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The Kitāb al-Bulhān (كتاب البلهان), meaning the Book of Wonders or Book of Surprises, is an Arabic manuscript dating mainly from the late 14th century CE and probably bound together in Baghdad during the reign of Jalayirid Sultan Ahmad (1382-1410 CE).
Kitab al-Bulhan (n.d.). Retrieved on January 22, 2022, from https://madainproject.com/kitab_al_bulhan
Kitab al-Bulhan. Madain Project, madainproject.com/kitab_al_bulhan.
"Kitab al-Bulhan." Madain Project, n.d. https://madainproject.com/kitab_al_bulhan.
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The manuscript is made up of astrological, astronomical and geomantic texts compiled by Abd al-Hasan al-Isfahani, as well as a dedicated section of full-page illustrations, with each plate titled with “A discourse on….”, followed by the subject of the discourse (a folktale, a sign of the zodiac, a prophet, etc.).
It seems the Kitab al-Bulhan was commissioned by, or the idea of, Shaykh al-Diya Husayn al-Irbili’ (originally of Irbil near Mosul in northern Iraq), who sold it to Haydar ibn al-Hajji ʿAbd al-Karim ibn Muhammad in Dec 1409 - Jan 1410. The original codex comprised a series of treatises, which came apart, and when sections were reassembled and some lost, it became jumbled and incoherent. The work includes extracts copied from the Kitab al-mawalid (‘Book of Nativities’) of the astronomer and neo-Platonist Abu Maʿshar al-Balkhi (787-886 CE) of Balkh (modern-day Mazar-i Sharif) in northern Afghanistan.
circa 1400 CE
Folio 32v: Shamhurash, the demon king of Thursday
The jinn of Thursday is a king named ‘Shamhurash’, the title specifying that he is nasrani (‘Christian’), who is also known from some sources as Abu al-Walid or ‘Father of the Child’ (opposite). This is probably the reason why he is represented with a naked child in his hands, held upside down, although it is unclear whether Shamhurash’s influence over him is positive or negative.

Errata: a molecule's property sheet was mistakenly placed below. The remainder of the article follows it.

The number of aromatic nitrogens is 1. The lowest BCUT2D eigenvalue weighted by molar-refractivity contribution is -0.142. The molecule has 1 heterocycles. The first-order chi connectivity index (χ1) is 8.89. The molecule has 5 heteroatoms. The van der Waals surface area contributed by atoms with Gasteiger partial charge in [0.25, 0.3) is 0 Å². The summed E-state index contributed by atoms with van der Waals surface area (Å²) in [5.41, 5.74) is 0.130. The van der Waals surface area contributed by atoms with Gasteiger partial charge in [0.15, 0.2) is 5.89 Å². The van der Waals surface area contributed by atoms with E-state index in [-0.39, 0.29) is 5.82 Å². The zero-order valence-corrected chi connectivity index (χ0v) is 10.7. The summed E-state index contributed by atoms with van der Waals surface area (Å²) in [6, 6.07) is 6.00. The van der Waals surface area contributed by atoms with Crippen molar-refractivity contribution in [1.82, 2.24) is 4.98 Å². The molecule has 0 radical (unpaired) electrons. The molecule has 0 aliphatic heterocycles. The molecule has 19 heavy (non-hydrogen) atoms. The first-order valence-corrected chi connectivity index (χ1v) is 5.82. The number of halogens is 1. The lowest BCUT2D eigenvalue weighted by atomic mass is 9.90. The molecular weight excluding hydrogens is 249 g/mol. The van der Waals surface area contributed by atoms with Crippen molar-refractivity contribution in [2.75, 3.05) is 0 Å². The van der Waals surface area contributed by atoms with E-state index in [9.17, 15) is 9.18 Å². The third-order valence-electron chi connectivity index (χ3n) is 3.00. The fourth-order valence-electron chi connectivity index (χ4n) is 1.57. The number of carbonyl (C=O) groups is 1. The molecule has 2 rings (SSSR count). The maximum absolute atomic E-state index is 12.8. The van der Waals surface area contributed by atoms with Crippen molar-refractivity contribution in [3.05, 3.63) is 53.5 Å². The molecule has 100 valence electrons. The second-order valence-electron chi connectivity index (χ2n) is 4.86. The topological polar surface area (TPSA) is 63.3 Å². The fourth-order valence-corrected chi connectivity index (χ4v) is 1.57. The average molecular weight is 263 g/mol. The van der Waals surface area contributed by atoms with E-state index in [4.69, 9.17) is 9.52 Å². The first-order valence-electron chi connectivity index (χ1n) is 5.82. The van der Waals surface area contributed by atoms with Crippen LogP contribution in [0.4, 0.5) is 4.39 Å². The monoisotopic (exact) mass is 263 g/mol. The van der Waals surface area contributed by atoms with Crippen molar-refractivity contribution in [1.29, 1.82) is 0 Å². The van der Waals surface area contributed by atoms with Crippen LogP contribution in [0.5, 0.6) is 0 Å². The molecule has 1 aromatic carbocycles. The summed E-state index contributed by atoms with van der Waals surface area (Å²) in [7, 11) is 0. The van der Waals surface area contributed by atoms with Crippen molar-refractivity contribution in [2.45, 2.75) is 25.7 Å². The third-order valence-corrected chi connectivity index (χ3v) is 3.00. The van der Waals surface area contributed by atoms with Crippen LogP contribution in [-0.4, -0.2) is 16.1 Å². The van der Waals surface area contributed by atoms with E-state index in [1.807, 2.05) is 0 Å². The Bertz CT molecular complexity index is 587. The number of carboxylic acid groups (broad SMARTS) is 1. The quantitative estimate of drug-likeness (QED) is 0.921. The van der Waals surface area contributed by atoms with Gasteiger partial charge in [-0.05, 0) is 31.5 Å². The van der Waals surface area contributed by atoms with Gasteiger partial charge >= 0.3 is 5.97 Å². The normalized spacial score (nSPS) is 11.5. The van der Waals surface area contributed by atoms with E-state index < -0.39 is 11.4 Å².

circa 1400 CE
Folio 34r: The sage, Abu Maʾshar al-Balhi, Conducting an Astronomical Experiment
One of the most significant full-page illustrations represents the author, identified by the title in the cartouche at the top of the page (see p. 23): Abu Maʿ shar – the astronomer, astrologer and philosopher – sits bare-chested atop a column holding an astrolabe in his right hand; he is flanked by an attendant looking at him in a gesture of surprise (his finger raised to the mouth), captivated by the experiment the master is attempting; books and the astronomer’s clothes complete the painting on the right side.
circa 1400 CE
Folio 42v: Mountain of Fire and the Salamander Birds
The ‘Mountain of Fire and the Salamander Birds’ is a story related to the Phoenix who dies in the fire immolating itself and is later reborn from its ashes. According to some Arab geographers, this tale does not relate to a single bird but to a large number of them called ‘salamander birds’ (the salamander being also often quoted as a reptile that is able to survive in the fire in medieval texts). This is the way it was illustrated by the painter of this section of the Kitab al-bulhan: a burning rock formation surrounded by flames amongst which several small birds are perched.